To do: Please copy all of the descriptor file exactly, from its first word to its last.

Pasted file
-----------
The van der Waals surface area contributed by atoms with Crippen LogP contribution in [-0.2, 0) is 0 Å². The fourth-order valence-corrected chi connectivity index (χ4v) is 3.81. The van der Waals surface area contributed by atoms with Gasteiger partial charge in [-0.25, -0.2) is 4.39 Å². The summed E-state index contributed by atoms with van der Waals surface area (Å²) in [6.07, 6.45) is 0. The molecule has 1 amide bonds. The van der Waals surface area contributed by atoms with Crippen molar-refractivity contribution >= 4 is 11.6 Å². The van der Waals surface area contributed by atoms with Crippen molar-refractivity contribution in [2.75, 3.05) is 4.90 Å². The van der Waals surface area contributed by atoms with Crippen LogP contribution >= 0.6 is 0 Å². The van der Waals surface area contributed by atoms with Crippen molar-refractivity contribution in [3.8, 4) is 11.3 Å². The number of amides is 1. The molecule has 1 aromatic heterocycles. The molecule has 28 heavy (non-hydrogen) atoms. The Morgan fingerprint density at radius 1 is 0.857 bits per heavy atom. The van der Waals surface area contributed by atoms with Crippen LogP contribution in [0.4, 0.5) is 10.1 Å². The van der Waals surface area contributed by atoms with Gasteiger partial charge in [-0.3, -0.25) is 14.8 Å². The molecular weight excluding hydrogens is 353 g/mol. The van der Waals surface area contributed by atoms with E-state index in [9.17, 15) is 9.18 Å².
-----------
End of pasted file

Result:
The van der Waals surface area contributed by atoms with Crippen LogP contribution in [-0.2, 0) is 0 Å². The fourth-order valence-corrected chi connectivity index (χ4v) is 3.81. The van der Waals surface area contributed by atoms with Gasteiger partial charge in [-0.25, -0.2) is 4.39 Å². The summed E-state index contributed by atoms with van der Waals surface area (Å²) in [6.07, 6.45) is 0. The molecule has 1 amide bonds. The van der Waals surface area contributed by atoms with Crippen molar-refractivity contribution >= 4 is 11.6 Å². The van der Waals surface area contributed by atoms with Crippen molar-refractivity contribution in [2.75, 3.05) is 4.90 Å². The van der Waals surface area contributed by atoms with Crippen LogP contribution >= 0.6 is 0 Å². The van der Waals surface area contributed by atoms with Crippen molar-refractivity contribution in [3.8, 4) is 11.3 Å². The number of amides is 1. The molecule has 1 aromatic heterocycles. The molecule has 28 heavy (non-hydrogen) atoms. The Morgan fingerprint density at radius 1 is 0.857 bits per heavy atom. The van der Waals surface area contributed by atoms with Crippen LogP contribution in [0.4, 0.5) is 10.1 Å². The van der Waals surface area contributed by atoms with Gasteiger partial charge in [-0.3, -0.25) is 14.8 Å². The molecular weight excluding hydrogens is 353 g/mol. The van der Waals surface area contributed by atoms with E-state index in [9.17, 15) is 9.18 Å².